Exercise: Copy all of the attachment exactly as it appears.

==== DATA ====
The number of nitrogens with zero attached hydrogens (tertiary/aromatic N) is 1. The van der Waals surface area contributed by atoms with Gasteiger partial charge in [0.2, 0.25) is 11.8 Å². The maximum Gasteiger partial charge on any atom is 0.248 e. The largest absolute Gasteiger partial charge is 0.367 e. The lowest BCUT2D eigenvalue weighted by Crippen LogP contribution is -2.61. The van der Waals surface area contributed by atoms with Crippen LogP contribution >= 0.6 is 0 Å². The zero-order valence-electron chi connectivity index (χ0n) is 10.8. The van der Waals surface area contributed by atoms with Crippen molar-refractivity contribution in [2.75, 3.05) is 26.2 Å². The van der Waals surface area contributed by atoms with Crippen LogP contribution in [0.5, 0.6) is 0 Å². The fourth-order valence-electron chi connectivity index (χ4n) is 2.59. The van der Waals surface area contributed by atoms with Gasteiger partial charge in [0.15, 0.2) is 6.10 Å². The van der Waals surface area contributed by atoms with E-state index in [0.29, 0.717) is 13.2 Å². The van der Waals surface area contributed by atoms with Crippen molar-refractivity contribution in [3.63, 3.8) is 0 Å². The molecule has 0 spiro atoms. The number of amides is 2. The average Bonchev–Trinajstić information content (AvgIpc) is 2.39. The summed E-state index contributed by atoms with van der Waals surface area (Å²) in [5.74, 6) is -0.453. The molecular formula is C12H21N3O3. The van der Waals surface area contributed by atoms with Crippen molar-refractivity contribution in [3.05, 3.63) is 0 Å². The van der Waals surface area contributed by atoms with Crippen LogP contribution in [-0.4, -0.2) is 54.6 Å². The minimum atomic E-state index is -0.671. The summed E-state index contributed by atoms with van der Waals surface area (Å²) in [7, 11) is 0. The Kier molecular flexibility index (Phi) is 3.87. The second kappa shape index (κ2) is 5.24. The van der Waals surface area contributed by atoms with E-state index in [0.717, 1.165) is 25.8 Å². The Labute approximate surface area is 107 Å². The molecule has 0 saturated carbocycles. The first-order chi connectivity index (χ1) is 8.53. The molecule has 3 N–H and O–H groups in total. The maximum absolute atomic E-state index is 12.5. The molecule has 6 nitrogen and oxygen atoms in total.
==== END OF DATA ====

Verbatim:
The number of nitrogens with zero attached hydrogens (tertiary/aromatic N) is 1. The van der Waals surface area contributed by atoms with Gasteiger partial charge in [0.2, 0.25) is 11.8 Å². The maximum Gasteiger partial charge on any atom is 0.248 e. The largest absolute Gasteiger partial charge is 0.367 e. The lowest BCUT2D eigenvalue weighted by Crippen LogP contribution is -2.61. The van der Waals surface area contributed by atoms with Crippen LogP contribution >= 0.6 is 0 Å². The zero-order valence-electron chi connectivity index (χ0n) is 10.8. The van der Waals surface area contributed by atoms with Crippen molar-refractivity contribution in [2.75, 3.05) is 26.2 Å². The van der Waals surface area contributed by atoms with Crippen LogP contribution in [0.5, 0.6) is 0 Å². The fourth-order valence-electron chi connectivity index (χ4n) is 2.59. The van der Waals surface area contributed by atoms with Gasteiger partial charge in [0.15, 0.2) is 6.10 Å². The van der Waals surface area contributed by atoms with E-state index in [0.29, 0.717) is 13.2 Å². The van der Waals surface area contributed by atoms with Crippen molar-refractivity contribution in [3.63, 3.8) is 0 Å². The molecule has 0 spiro atoms. The number of amides is 2. The average Bonchev–Trinajstić information content (AvgIpc) is 2.39. The summed E-state index contributed by atoms with van der Waals surface area (Å²) in [5.74, 6) is -0.453. The molecular formula is C12H21N3O3. The van der Waals surface area contributed by atoms with Crippen molar-refractivity contribution in [3.05, 3.63) is 0 Å². The van der Waals surface area contributed by atoms with Crippen LogP contribution in [-0.4, -0.2) is 54.6 Å². The minimum atomic E-state index is -0.671. The summed E-state index contributed by atoms with van der Waals surface area (Å²) in [7, 11) is 0. The Kier molecular flexibility index (Phi) is 3.87. The second kappa shape index (κ2) is 5.24. The van der Waals surface area contributed by atoms with E-state index in [0.717, 1.165) is 25.8 Å². The Labute approximate surface area is 107 Å². The molecule has 0 saturated carbocycles. The first-order chi connectivity index (χ1) is 8.53. The molecule has 3 N–H and O–H groups in total. The maximum absolute atomic E-state index is 12.5. The molecule has 6 nitrogen and oxygen atoms in total.